By Alois Vinga
THE Insurance and Pensions Commission (IPEC) has bemoaned the slow progress in the resolution of losses incurred by pensioners during the country’s pre-2009 hyperinflationary era.
Pensioners lost their investments during the hyperinflationary era after insurance companies claimed that a substantial proportion of investments they made was eroded when the country’s economy hit the most turbulent period in its history.
During the time, independent estimates placed the country’s inflation at over 230 million percent with locals trading in trillions for minor transactions such as buying bread over the counter.
In attempts to remedy the losses incurred by policy holders, government appointed a Commission that was headed Justice Smith to enquire into the damage caused and to propose remedies to the crisis.
In 2019, the Commission of Inquiry established that many insurance companies had short-changed their clients by taking advantage of the tumultuous inflationary environment.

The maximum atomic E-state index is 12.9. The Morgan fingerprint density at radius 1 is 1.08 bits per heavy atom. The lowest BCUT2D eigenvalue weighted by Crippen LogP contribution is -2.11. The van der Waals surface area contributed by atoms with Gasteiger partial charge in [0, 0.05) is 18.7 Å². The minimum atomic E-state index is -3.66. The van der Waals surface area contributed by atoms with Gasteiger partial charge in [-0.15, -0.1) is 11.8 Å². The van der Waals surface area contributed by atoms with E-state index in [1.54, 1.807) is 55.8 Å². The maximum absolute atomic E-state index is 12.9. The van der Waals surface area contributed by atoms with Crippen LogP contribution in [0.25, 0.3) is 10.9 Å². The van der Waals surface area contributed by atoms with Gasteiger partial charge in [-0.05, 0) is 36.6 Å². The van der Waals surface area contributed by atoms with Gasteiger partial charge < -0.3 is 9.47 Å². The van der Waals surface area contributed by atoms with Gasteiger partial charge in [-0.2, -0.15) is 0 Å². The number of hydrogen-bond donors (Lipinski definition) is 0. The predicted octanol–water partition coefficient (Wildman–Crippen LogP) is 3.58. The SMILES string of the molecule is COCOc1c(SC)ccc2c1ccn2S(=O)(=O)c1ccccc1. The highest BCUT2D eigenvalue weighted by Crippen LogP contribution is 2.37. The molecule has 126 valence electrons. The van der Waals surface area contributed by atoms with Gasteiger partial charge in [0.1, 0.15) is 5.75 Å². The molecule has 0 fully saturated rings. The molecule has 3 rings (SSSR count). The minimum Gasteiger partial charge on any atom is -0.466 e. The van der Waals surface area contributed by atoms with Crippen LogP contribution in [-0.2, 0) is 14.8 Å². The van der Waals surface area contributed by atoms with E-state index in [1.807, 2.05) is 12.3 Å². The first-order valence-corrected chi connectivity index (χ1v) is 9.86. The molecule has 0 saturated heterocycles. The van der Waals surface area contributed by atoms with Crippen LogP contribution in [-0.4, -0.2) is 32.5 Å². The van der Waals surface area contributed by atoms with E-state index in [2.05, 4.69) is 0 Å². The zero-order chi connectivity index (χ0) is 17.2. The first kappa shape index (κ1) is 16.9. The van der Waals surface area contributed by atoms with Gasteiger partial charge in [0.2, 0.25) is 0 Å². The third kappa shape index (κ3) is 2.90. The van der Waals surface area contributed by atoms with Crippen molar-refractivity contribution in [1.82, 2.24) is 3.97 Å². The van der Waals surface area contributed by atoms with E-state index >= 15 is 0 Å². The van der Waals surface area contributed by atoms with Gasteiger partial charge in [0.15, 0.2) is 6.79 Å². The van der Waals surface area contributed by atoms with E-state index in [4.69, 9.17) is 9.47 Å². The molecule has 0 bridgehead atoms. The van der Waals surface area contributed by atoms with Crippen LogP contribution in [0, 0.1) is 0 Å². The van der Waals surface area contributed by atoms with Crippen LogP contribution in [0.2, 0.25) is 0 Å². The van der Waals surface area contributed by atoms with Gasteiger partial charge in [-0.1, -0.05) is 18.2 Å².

The Commission recommended payment of benefits covering the period.
Speaking to NewZimbabwe.com Business Monday, IPEC commissioner, Grace Muradzikwa blamed currency reforms’ impact on resolving the matter.
“While we were working on the modalities for the compensation, we then had the 2019 currency reforms.
“IPEC had to then immediately work on a Guidance Paper to issue to the Industry to avoid the loss of value that happened in 2009.
“The Guidance Paper sought to ensure there is fair distribution of revaluation gains. We issued this paper in March 2020 and our regulated entities are at different levels of compliance,” she said.
The IPEC leader said the same Guidance Paper made it clear that insurance companies and pension funds were also expected to take into account the 2009 compensation issue and as a result, progress on the matter has been made.
She said work was in progress with stakeholders set to address the pre-2009 compensation issue comprehensively and a roadmap on the compensation exercise has since been crafted and will be shared with the public in due course.
“The Commission, together with stakeholders involved in this exercise, appreciate that time is of the essence; so, we are working flat out to ensure we bring closure on this matter.
“Indeed, there are pension funds that have already started addressing the compensation issue though we cannot disclose that at the moment. Our thrust is to ensure that we address the matter comprehensively,” added Muradzikwa.